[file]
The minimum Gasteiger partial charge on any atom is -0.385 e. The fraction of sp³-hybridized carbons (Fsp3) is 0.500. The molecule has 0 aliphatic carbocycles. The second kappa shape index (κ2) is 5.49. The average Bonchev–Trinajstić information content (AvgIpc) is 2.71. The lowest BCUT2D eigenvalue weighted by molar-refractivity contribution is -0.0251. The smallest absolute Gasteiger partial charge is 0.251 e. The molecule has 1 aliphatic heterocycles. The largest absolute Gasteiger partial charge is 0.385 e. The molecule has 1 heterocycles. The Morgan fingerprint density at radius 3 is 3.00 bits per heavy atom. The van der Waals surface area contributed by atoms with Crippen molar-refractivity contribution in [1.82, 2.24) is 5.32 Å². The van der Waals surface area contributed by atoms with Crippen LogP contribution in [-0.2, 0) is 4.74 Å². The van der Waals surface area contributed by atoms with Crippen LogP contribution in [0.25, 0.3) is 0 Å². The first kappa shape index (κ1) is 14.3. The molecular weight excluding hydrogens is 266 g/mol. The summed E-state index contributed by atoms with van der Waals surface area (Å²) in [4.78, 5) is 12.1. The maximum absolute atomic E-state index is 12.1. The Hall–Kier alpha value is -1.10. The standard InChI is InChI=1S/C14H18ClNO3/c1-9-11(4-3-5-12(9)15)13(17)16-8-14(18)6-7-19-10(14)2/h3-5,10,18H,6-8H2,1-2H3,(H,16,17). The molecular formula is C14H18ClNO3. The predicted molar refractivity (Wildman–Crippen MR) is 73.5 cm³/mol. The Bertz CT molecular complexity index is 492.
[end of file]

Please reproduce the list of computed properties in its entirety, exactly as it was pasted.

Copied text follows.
The minimum Gasteiger partial charge on any atom is -0.385 e. The fraction of sp³-hybridized carbons (Fsp3) is 0.500. The molecule has 0 aliphatic carbocycles. The second kappa shape index (κ2) is 5.49. The average Bonchev–Trinajstić information content (AvgIpc) is 2.71. The lowest BCUT2D eigenvalue weighted by molar-refractivity contribution is -0.0251. The smallest absolute Gasteiger partial charge is 0.251 e. The molecule has 1 aliphatic heterocycles. The largest absolute Gasteiger partial charge is 0.385 e. The molecule has 1 heterocycles. The Morgan fingerprint density at radius 3 is 3.00 bits per heavy atom. The van der Waals surface area contributed by atoms with Crippen molar-refractivity contribution in [1.82, 2.24) is 5.32 Å². The van der Waals surface area contributed by atoms with Crippen LogP contribution in [-0.2, 0) is 4.74 Å². The van der Waals surface area contributed by atoms with Crippen LogP contribution in [0.25, 0.3) is 0 Å². The first kappa shape index (κ1) is 14.3. The molecular weight excluding hydrogens is 266 g/mol. The summed E-state index contributed by atoms with van der Waals surface area (Å²) in [4.78, 5) is 12.1. The maximum absolute atomic E-state index is 12.1. The Hall–Kier alpha value is -1.10. The standard InChI is InChI=1S/C14H18ClNO3/c1-9-11(4-3-5-12(9)15)13(17)16-8-14(18)6-7-19-10(14)2/h3-5,10,18H,6-8H2,1-2H3,(H,16,17). The molecular formula is C14H18ClNO3. The predicted molar refractivity (Wildman–Crippen MR) is 73.5 cm³/mol. The Bertz CT molecular complexity index is 492.